Her lunch, she kept cold with a small, blue freezer gel pack. She disposed of the water bottle she brought from home to tide her over until she could buy a new one after passing security.

My mom travels light -- there wasn't much. When leaving Toronto Pearson (YYZ), security looked at her large ziploc bag with the three smaller clear bags within. They did not open it, nor did they comment. The contents were obvious. Her frozen gel pack likewise escaped comment, and off she went to Kamloops, B.C. (YKA).

After several weeks, she headed back to the small Kamloops airport for her flight home. Well, for some reason, security gave her a hard time. Not sure if the staff (one officer in particular, the same one who gave me a hard time a year ago ) are a tad overzealous, or rigidly by-the-book conscientious, or just general twits.

Her frozen solid gel pack to keep her lunch cold -- confiscated.
Her ziploc bag with toiletries -- the security lady unzipped it, emptied out the three smaller, non-ziploc bags, then repacked the contents of each in their very own smaller ziploc bags. When mom pointed out that Toronto staff had allowed these carryons as is, the Kamloops staff replied," We don't care what they do in Toronto. This is how we do it here."

All this wonderfulness in the security check for a fully booked flight on a very small plane.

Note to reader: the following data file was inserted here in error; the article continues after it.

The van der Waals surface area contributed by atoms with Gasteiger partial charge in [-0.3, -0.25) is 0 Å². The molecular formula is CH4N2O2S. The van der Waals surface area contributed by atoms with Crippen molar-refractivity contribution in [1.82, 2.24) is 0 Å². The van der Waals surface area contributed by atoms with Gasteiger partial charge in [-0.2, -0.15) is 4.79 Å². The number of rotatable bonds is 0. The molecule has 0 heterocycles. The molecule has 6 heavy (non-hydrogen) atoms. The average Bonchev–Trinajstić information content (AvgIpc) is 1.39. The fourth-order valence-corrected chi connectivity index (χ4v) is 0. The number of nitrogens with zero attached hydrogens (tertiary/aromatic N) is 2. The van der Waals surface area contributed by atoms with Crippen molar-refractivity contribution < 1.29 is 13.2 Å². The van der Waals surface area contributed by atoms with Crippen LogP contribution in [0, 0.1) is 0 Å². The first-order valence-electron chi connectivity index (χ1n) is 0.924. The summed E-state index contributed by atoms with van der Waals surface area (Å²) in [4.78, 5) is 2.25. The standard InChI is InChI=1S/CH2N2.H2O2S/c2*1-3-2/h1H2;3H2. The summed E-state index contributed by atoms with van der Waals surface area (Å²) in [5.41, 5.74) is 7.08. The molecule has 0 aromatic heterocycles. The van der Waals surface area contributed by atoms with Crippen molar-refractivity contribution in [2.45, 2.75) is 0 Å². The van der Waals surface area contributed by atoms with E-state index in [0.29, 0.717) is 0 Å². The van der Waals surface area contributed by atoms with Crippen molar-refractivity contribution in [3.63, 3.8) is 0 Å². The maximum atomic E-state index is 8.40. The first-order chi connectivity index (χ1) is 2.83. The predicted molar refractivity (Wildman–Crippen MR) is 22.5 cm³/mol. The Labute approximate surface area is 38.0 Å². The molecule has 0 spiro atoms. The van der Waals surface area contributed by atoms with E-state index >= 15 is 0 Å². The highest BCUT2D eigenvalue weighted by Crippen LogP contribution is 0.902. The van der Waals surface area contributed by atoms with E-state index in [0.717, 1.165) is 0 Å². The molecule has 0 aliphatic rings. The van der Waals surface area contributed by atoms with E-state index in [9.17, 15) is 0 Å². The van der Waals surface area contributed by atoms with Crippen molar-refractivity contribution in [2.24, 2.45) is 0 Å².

My mother had something new for her return trip, something that hadn't been with her for her flight from Toronto: A small jar, the lid held fast with tape, the contents something shredded, and off white in colour.

Mom kept her mouth shut as the security person silently picked up the jar, held it to the light, jiggled the contents. She never asked mom what it was, but appeared to be checking for the amount of liquid it might contain. (Last year, Winnipeg security confiscated the orange she brought for a snack.)

The small jar contained fresh, ground horseradish, from my brother's garden. Mom said to me later, "For all the guard knew, it could have been some sort of explosive, and I almost said as much when she put the jar back in my bag. But I kept my mouth shut. I'd had enough trouble"

But the staff was not done with her yet. As she moved away from security, another guard, who had been looking on, told her there was no more room for backpacks in the cabin, and she would have to check it after all. Ergo, this whole exercise was moot.

So she handed over her backpack, making sure they would get it to her in time to make a tight plane change in Calgary. But no -- she couldn't board yet! Not after the second lady looked at her boarding pass and noticed mom had been given a window seat in an exit row.

"Are you able to open the door in an emergency?" she asked my octenagarian, very fit mom.

"Yes," said mom. "I've sat in that seat before."

"But are you sure you could open the door if you had to?"

"Yes," said mom. "If I had to, I could fly the plane!"

Amid laughter from the other passengers who had all been listening, mom finally got to board the plane.

Now, I consider current security regulations a tad paranoid, a bit of a red herring and generally ineffectual. But what annoys me more is, after jumping through all the allowable carryon hoops, there's no consistent application or enforcement, at least not in Canada, on domestic flights. I can only imagine the carry on hassles on international flights, or with different airlines.

Passenger inconvenience coupled with ever increasing fares and security surcharges are not at all conducive to tourism. Knee jerk regulations in the guise of safety do none of us any favours, except maybe the vendors of water and toiletries.